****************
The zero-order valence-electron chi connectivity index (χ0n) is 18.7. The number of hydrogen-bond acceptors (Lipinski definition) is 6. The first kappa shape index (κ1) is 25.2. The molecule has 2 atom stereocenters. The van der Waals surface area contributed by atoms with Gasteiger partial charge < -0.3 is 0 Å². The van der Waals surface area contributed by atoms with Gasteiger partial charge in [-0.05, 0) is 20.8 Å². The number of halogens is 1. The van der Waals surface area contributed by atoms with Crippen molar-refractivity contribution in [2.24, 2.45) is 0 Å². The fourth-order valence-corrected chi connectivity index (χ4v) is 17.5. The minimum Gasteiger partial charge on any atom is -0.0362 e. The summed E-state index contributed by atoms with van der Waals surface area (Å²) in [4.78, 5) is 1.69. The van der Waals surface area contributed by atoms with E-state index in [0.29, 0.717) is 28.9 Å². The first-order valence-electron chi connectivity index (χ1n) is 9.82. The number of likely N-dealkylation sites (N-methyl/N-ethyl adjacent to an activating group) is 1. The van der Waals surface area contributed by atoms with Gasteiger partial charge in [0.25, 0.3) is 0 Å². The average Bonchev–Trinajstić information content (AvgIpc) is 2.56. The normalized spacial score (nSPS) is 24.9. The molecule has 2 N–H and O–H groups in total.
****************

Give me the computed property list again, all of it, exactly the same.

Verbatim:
The zero-order valence-electron chi connectivity index (χ0n) is 18.7. The number of hydrogen-bond acceptors (Lipinski definition) is 6. The first kappa shape index (κ1) is 25.2. The molecule has 2 atom stereocenters. The van der Waals surface area contributed by atoms with Gasteiger partial charge < -0.3 is 0 Å². The van der Waals surface area contributed by atoms with Gasteiger partial charge in [-0.05, 0) is 20.8 Å². The number of halogens is 1. The van der Waals surface area contributed by atoms with Crippen molar-refractivity contribution in [2.24, 2.45) is 0 Å². The fourth-order valence-corrected chi connectivity index (χ4v) is 17.5. The minimum Gasteiger partial charge on any atom is -0.0362 e. The summed E-state index contributed by atoms with van der Waals surface area (Å²) in [4.78, 5) is 1.69. The van der Waals surface area contributed by atoms with E-state index in [0.29, 0.717) is 28.9 Å². The first-order valence-electron chi connectivity index (χ1n) is 9.82. The number of likely N-dealkylation sites (N-methyl/N-ethyl adjacent to an activating group) is 1. The van der Waals surface area contributed by atoms with Gasteiger partial charge in [0.25, 0.3) is 0 Å². The average Bonchev–Trinajstić information content (AvgIpc) is 2.56. The normalized spacial score (nSPS) is 24.9. The molecule has 2 N–H and O–H groups in total.